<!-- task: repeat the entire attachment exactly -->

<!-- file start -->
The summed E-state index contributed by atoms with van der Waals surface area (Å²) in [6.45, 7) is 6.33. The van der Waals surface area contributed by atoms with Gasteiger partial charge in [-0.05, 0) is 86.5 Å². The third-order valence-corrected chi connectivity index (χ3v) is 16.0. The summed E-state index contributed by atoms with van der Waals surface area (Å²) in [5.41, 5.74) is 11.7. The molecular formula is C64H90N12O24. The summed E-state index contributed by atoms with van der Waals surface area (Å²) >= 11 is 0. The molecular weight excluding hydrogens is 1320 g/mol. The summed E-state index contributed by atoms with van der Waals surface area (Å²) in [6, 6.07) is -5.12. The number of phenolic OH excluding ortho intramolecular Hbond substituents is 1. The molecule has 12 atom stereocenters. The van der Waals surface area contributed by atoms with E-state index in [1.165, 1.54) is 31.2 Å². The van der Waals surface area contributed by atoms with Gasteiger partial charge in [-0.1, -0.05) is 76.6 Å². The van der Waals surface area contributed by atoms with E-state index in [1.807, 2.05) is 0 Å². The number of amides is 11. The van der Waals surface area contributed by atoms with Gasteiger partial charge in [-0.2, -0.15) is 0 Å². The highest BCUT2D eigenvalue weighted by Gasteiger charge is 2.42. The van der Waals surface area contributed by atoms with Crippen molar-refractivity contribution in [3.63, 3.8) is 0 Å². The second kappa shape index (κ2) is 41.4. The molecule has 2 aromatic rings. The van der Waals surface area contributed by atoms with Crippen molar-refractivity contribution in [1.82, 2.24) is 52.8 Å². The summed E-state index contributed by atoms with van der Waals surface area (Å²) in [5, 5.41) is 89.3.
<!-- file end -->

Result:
The summed E-state index contributed by atoms with van der Waals surface area (Å²) in [6.45, 7) is 6.33. The van der Waals surface area contributed by atoms with Gasteiger partial charge in [-0.05, 0) is 86.5 Å². The third-order valence-corrected chi connectivity index (χ3v) is 16.0. The summed E-state index contributed by atoms with van der Waals surface area (Å²) in [5.41, 5.74) is 11.7. The molecular formula is C64H90N12O24. The summed E-state index contributed by atoms with van der Waals surface area (Å²) >= 11 is 0. The molecular weight excluding hydrogens is 1320 g/mol. The summed E-state index contributed by atoms with van der Waals surface area (Å²) in [6, 6.07) is -5.12. The number of phenolic OH excluding ortho intramolecular Hbond substituents is 1. The molecule has 12 atom stereocenters. The van der Waals surface area contributed by atoms with E-state index in [1.165, 1.54) is 31.2 Å². The van der Waals surface area contributed by atoms with Gasteiger partial charge in [-0.1, -0.05) is 76.6 Å². The van der Waals surface area contributed by atoms with E-state index in [1.807, 2.05) is 0 Å². The number of amides is 11. The van der Waals surface area contributed by atoms with Gasteiger partial charge in [-0.2, -0.15) is 0 Å². The highest BCUT2D eigenvalue weighted by Gasteiger charge is 2.42. The van der Waals surface area contributed by atoms with Crippen molar-refractivity contribution in [3.63, 3.8) is 0 Å². The second kappa shape index (κ2) is 41.4. The molecule has 2 aromatic rings. The van der Waals surface area contributed by atoms with Crippen molar-refractivity contribution in [1.82, 2.24) is 52.8 Å². The summed E-state index contributed by atoms with van der Waals surface area (Å²) in [5, 5.41) is 89.3.